9. ^ a b Teaching world civilization with joy and enthusiasm by Benjamin Lee Wren 2004 ISBN 0-7618-2747-1 page 236
  10. ^ a b The Way of Perfection by Teresa of Avila 2007 ISBN 1-4209-2847-3 page 145
  11. ^ a b c d The Byzantine Empire by Robert Browning 1992 ISBN 0-8132-0754-1 page 238
  12. ^ a b The last centuries of Byzantium, 1261-1453 by Donald MacGillivray Nicol 2008 ISBN 0-521-43991-4 page 211
  13. ^ Introducing Early Christianity by Laurie Guy 2011 ISBN 0-8308-3942-9 page 203
  14. ^ Reading to live: the evolving practice of Lectio divina by Raymond Studzinski 2010 ISBN 0-87907-231-8 pages 26-35
  15. ^ Vatican website: Benedict XVI, General Audience 2 May 2007
  16. ^ The Fathers of the church: from Clement of Rome to Augustine of Hippo by Pope Benedict XVI 2009 ISBN 0-8028-6459-7 page 100
  17. ^ Christian spirituality: themes from the tradition by Lawrence S. Cunningham, Keith J. Egan 1996 ISBN 978-0-8091-3660-5 page 88-94
  18. ^ a b c d Globalization of Hesychasm and the Jesus Prayer: Contesting Contemplation by Christopher D. L. Johnson 2010 ISBN 978-1-4411-2547-7 pages 31-38
  19. ^ Reading with God: Lectio Divina by David Foster 2006 ISBN 0-8264-6084-4 page 44
  20. ^ After Augustine: the meditative reader and the text by Brian Stock 2001 ISBN 0-8122-3602-5 page 105
  21. ^ Christian Spirituality: A Historical Sketch by George Lane 2005 ISBN 0-8294-2081-9 page 20
  22. ^ Holy Conversation: Spirituality for Worship by Jonathan Linman 2010 ISBN 0-8006-2130-1 pages 32-37
  23. ^ Christian spirituality: themes from the tradition by Lawrence S. Cunningham, Keith J. Egan 1996 ISBN 978-0-8091-3660-5 pages 91-92
  24. ^ The Holy Spirit by F. LeRon Shults, Andrea Hollingsworth 2008 ISBN 0-8028-2464-1 page 103
  25. ^ Christian spirituality: themes from the tradition by Lawrence S. Cunningham, Keith J. Egan 1996 ISBN 978-0-8091-3660-5 pages 38-39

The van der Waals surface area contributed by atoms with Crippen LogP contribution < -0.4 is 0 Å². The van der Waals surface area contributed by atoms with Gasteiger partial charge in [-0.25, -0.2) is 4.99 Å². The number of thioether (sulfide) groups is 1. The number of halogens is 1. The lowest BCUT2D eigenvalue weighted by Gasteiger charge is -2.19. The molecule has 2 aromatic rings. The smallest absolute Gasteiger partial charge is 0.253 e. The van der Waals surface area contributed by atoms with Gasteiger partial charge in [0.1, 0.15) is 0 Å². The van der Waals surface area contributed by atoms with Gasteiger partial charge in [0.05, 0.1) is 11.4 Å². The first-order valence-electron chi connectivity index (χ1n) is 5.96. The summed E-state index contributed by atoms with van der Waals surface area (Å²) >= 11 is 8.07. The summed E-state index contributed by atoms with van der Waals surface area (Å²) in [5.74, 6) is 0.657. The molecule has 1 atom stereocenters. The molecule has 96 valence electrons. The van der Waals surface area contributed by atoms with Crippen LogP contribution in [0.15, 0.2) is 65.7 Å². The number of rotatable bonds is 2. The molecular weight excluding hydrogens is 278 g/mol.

26. ^ An Anthology of Christian mysticism by Harvey D. Egan 1991 ISBN 0-8146-6012-6 pages 207-208
  27. ^ Orthodox Church: Its Past and Its Role in the World Today by John Meyendorff 1981 ISBN 0-913836-81-8 page
  28. ^ The church in Italy in the fifteenth century by Denys Hay 2002 ISBN 0-521-52191-2 page 76
  29. ^ Christian spirituality in the Catholic tradition by Jordan Aumann 1985 Ignatius Press ISBN 0-89870-068-X page 180
  30. ^ Catholic encyclopedia
  31. ^ a b Orthodox prayer life: the interior way by Mattá al-Miskīn 2003 ISBN 0-88141-250-3 St Vladimir Press, "Chapter 2: Degrees of Prayer" pages 39-42 [1]
  32. ^ The art of prayer: an Orthodox anthology by Igumen Chariton 1997 ISBN 0-571-19165-7 pages 63-65
  33. ^ a b Examining Religions: Christianity Foundation Edition by Anne Geldart 1999 ISBN 0-435-30324-4 page 108
  34. ^ Christian Meditation for Beginners by Thomas Zanzig, Marilyn Kielbasa 2000, ISBN 0-88489-361-8 page 7
  35. ^ An introduction to Christian spirituality by F. Antonisamy, 2000 ISBN 81-7109-429-5 pages 76-77
  36. ^ Reading to live: the evolving practice of Lectio divina by Raymond Studzinski 2010 ISBN 0-87907-231-8 pages 188-195
  37. ^ Christian Spirituality: An Introduction by Alister E. McGrath 1995 ISBN 0-631-21281-7 page 16
  38. ^ The last centuries of Byzantium, 1261-1453 by Donald MacGillivray Nicol 2008 ISBN 0-521-43991-4 page 211
  39. ^ Christian Meditation by Edmund P. Clowney, 1979 ISBN 1-57383-227-8 pages 12-13
  40. ^ The encyclopedia of Christianity, Volume 3 by Erwin Fahlbusch, Geoffrey William Bromiley 2003 ISBN 90-04-12654-6 page 488
  41. ^ Mattá al-Miskīn, Orthodox Prayer Life: The Interior Way (St Vladimir's Seminary Press 2003 ISBN 0-88141-250-3), p. 56
  42. ^ Meditation and Contemplation
  43. ^ "Meditation is a prayerful quest engaging thought, imagination, emotion, and desire. Its goal is to make our own in faith the subject considered, by confronting it with the reality of our own life"(Catechism of the Catholic Church, 2723).
  44. ^ "Contemplative prayer is the simple expression of the mystery of prayer. It is a gaze of faith fixed on Jesus, an attentiveness to the Word of God, a silent love. It achieves real union with the prayer of Christ to the extent that it makes us share in his mystery" (Catechism of the Catholic Church, 2724).